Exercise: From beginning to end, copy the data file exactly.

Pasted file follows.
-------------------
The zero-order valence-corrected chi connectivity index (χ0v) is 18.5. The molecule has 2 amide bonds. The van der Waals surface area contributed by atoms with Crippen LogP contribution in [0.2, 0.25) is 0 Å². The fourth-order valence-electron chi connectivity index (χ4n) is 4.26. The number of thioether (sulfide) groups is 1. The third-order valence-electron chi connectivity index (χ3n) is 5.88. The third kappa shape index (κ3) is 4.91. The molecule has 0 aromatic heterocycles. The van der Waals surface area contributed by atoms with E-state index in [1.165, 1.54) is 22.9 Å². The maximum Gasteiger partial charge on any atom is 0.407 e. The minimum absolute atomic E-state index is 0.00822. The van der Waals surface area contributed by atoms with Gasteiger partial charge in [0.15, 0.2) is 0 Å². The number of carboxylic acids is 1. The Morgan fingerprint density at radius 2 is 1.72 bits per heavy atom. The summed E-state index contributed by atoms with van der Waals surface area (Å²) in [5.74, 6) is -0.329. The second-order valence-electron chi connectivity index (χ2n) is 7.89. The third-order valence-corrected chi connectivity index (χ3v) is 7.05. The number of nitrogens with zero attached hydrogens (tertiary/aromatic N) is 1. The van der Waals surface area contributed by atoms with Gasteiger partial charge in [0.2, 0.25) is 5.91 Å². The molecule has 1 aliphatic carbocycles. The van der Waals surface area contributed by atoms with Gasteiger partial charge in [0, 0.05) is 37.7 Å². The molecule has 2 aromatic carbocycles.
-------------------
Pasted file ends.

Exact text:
The zero-order valence-corrected chi connectivity index (χ0v) is 18.5. The molecule has 2 amide bonds. The van der Waals surface area contributed by atoms with Crippen LogP contribution in [0.2, 0.25) is 0 Å². The fourth-order valence-electron chi connectivity index (χ4n) is 4.26. The number of thioether (sulfide) groups is 1. The third-order valence-electron chi connectivity index (χ3n) is 5.88. The third kappa shape index (κ3) is 4.91. The molecule has 0 aromatic heterocycles. The van der Waals surface area contributed by atoms with E-state index in [1.165, 1.54) is 22.9 Å². The maximum Gasteiger partial charge on any atom is 0.407 e. The minimum absolute atomic E-state index is 0.00822. The van der Waals surface area contributed by atoms with Gasteiger partial charge in [0.15, 0.2) is 0 Å². The number of carboxylic acids is 1. The Morgan fingerprint density at radius 2 is 1.72 bits per heavy atom. The summed E-state index contributed by atoms with van der Waals surface area (Å²) in [5.74, 6) is -0.329. The second-order valence-electron chi connectivity index (χ2n) is 7.89. The third-order valence-corrected chi connectivity index (χ3v) is 7.05. The number of nitrogens with zero attached hydrogens (tertiary/aromatic N) is 1. The van der Waals surface area contributed by atoms with Gasteiger partial charge in [0.2, 0.25) is 5.91 Å². The molecule has 1 aliphatic carbocycles. The van der Waals surface area contributed by atoms with Gasteiger partial charge in [0, 0.05) is 37.7 Å². The molecule has 2 aromatic carbocycles.